As you travel down the road of being an Airbnb host, you’ll find a variety of products that claim to simplify the hosting experience. As I near my 1 year anniversary of being an Airbnb Superhost, I’m sharing the list of products that have helped me become a more efficient and stress-free host.
You know how easy it is to misplace your house key, right? Then imagine how simple it is for your guests to misplace the key to your rental home while they’re out and about exploring the city. Even with the best of intentions, we’ve all lost a key at some point. Installing a coded lock on your front door eliminates pain points related to lost keys and the subsequent shelling out of money for a locksmith to re-core your doors.
Why You Need Them
- Eliminates the use of a key which guests often lose.
- Provides an extra layer of security by not having a lost key floating around.
- Easy for your guests to remember
- Removes guest responsibility of keeping track of a key.
The Schlage Connect BE469NX is the #2 top selling deadbolt on Amazon for a reason. If you’re renting out an entire property (as opposed to a single room), you should seriously consider purchasing a coded lock.
My favorite feature of this lock is the ability to lock/unlock your front door from your smartphone. Let’s say you have a guest checking-in to your property on a day you’re out of town. Instead of hiding the key under a doormat which is a safety risk, you can program a specific code that is only valid for the length of the guest’s stay. On check-out day, the code will auto delete. How cool is that?! You can even make the code something memorable like the guest’s phone number so they won’t forget.
The Schlage Camelot Keypad has fewer features (no remote unlocking, no touchscreen, and no overly sophisticated programming options), but it’s core features check off some of the important boxes on an Airbnb host’s checklist.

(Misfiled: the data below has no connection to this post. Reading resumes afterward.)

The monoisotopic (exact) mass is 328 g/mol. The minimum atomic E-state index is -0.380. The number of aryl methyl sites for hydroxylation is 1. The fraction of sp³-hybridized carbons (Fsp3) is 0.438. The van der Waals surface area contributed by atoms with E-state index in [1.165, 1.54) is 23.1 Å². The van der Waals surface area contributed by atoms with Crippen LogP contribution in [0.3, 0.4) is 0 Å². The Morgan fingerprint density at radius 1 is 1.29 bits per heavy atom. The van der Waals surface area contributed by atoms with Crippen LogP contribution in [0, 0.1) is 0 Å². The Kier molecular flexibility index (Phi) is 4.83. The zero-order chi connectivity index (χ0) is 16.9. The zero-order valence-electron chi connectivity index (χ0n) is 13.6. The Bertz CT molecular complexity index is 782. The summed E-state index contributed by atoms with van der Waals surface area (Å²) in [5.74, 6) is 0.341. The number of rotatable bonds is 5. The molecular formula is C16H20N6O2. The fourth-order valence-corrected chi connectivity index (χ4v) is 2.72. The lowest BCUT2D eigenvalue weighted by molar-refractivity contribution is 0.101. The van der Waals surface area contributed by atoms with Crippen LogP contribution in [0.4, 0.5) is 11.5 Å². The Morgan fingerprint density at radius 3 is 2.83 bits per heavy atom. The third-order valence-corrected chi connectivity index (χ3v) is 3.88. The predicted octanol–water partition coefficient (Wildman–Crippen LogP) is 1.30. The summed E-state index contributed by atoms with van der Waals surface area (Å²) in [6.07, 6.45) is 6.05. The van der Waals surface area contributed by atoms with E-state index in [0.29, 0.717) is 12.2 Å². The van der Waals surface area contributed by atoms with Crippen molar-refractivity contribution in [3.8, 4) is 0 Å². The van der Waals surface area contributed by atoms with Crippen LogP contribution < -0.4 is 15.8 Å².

If you just want to get rid of the key exchange and are fine with adding/deleting codes manually, this is a great option for you as well.
At half the price of option 1 and an easy installation, this makes for a great choice.
Programmable WiFi Thermostats
With all the fun plans and activities on their mind, it’s no secret that guests are not concerned about shutting the lights off when they leave a room or turning up the A/C before they head out for the day. Haven’t we all stayed in hotels where we’ve left lights on after we’ve left for the day or kept the A/C pumping at the lowest possible setting? I know I’ve been guilty of doing this in the past.
It’s not that guests have ill intentions, it’s just not something on their mind while they’re in vacation mode. There have been multiple occasions where I’ve returned home after a guest checked out and found the heat blasting even though it wasn’t cold outside. After seeing a 30% increase in my utility bills, I decided to purchase a WiFi programmable thermostat.
Why You Need One:
- Reduces unnecessary energy consumption, resulting in lower heating/cooling bills.
- Adjusts temperature remotely so you can turn on the heating/cooling shortly before a guest arrives.
- Remotely adjust temperature after guests check-out to save energy.
The Nest Learning Thermostat – You’ve probably heard of the Nest thermostat. For the past year or two, it’s been getting quite the buzz in the media, and for good reason. If you’re looking to minimize utility expenses while hosting on Airbnb, this is my #1 recommendation.
What I like about Nest: Nest gives you the ability to set upper and lower temperature limits so that guests don’t consume an excessive amount of energy, in turn, saving you $$. The WiFi connectivity lets you adjust temperatures remotely from the app so you can turn off/on heating or cooling shortly before the guest arrives or after the guest has checked out. No need to drive over to make the adjustment! Nest also automatically turns itself down when guests leave for their daily activities by using a built-in sensor.